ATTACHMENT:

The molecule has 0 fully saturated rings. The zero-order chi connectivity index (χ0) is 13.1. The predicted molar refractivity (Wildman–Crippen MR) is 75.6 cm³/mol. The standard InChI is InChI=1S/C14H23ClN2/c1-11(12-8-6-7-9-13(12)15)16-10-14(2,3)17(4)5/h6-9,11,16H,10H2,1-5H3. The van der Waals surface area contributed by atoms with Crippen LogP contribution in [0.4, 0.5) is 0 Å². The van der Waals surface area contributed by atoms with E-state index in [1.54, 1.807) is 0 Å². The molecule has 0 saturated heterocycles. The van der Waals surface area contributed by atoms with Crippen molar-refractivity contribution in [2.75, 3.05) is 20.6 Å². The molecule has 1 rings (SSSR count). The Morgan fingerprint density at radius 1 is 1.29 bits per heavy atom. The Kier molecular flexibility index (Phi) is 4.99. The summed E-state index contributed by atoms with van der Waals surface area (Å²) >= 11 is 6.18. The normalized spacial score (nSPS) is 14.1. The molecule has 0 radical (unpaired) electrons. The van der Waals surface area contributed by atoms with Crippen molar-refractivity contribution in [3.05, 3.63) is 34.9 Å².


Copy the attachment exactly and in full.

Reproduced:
The molecule has 0 fully saturated rings. The zero-order chi connectivity index (χ0) is 13.1. The predicted molar refractivity (Wildman–Crippen MR) is 75.6 cm³/mol. The standard InChI is InChI=1S/C14H23ClN2/c1-11(12-8-6-7-9-13(12)15)16-10-14(2,3)17(4)5/h6-9,11,16H,10H2,1-5H3. The van der Waals surface area contributed by atoms with Crippen LogP contribution in [0.4, 0.5) is 0 Å². The van der Waals surface area contributed by atoms with E-state index in [1.54, 1.807) is 0 Å². The molecule has 0 saturated heterocycles. The van der Waals surface area contributed by atoms with Crippen molar-refractivity contribution in [2.75, 3.05) is 20.6 Å². The molecule has 1 rings (SSSR count). The Morgan fingerprint density at radius 1 is 1.29 bits per heavy atom. The Kier molecular flexibility index (Phi) is 4.99. The summed E-state index contributed by atoms with van der Waals surface area (Å²) >= 11 is 6.18. The normalized spacial score (nSPS) is 14.1. The molecule has 0 radical (unpaired) electrons. The van der Waals surface area contributed by atoms with Crippen molar-refractivity contribution in [3.05, 3.63) is 34.9 Å².